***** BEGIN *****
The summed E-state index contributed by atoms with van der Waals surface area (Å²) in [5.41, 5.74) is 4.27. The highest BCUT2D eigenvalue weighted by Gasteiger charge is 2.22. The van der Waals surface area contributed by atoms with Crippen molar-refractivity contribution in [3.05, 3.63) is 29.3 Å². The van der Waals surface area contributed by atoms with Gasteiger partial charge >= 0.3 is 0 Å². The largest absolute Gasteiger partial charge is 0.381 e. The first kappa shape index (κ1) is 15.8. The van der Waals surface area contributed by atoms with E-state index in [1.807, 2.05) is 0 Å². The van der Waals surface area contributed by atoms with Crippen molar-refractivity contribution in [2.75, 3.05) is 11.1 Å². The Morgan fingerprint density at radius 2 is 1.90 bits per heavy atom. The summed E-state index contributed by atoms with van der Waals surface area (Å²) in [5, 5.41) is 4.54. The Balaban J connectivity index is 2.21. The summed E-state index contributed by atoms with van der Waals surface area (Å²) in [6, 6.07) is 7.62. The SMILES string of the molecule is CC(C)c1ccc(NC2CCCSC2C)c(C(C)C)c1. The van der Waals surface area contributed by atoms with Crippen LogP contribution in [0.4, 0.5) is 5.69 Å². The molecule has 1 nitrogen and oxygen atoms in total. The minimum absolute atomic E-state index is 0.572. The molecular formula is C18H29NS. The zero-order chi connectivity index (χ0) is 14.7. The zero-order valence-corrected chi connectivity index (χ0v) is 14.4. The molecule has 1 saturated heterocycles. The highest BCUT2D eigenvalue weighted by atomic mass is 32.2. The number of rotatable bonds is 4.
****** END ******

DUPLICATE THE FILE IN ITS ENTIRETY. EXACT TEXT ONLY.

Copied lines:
The summed E-state index contributed by atoms with van der Waals surface area (Å²) in [5.41, 5.74) is 4.27. The highest BCUT2D eigenvalue weighted by Gasteiger charge is 2.22. The van der Waals surface area contributed by atoms with Crippen molar-refractivity contribution in [3.05, 3.63) is 29.3 Å². The van der Waals surface area contributed by atoms with Gasteiger partial charge >= 0.3 is 0 Å². The largest absolute Gasteiger partial charge is 0.381 e. The first kappa shape index (κ1) is 15.8. The van der Waals surface area contributed by atoms with E-state index in [1.807, 2.05) is 0 Å². The van der Waals surface area contributed by atoms with Crippen molar-refractivity contribution in [2.75, 3.05) is 11.1 Å². The Morgan fingerprint density at radius 2 is 1.90 bits per heavy atom. The summed E-state index contributed by atoms with van der Waals surface area (Å²) in [5, 5.41) is 4.54. The Balaban J connectivity index is 2.21. The summed E-state index contributed by atoms with van der Waals surface area (Å²) in [6, 6.07) is 7.62. The SMILES string of the molecule is CC(C)c1ccc(NC2CCCSC2C)c(C(C)C)c1. The van der Waals surface area contributed by atoms with Crippen LogP contribution in [0.4, 0.5) is 5.69 Å². The molecule has 1 nitrogen and oxygen atoms in total. The minimum absolute atomic E-state index is 0.572. The molecular formula is C18H29NS. The zero-order chi connectivity index (χ0) is 14.7. The zero-order valence-corrected chi connectivity index (χ0v) is 14.4. The molecule has 1 saturated heterocycles. The highest BCUT2D eigenvalue weighted by atomic mass is 32.2. The number of rotatable bonds is 4.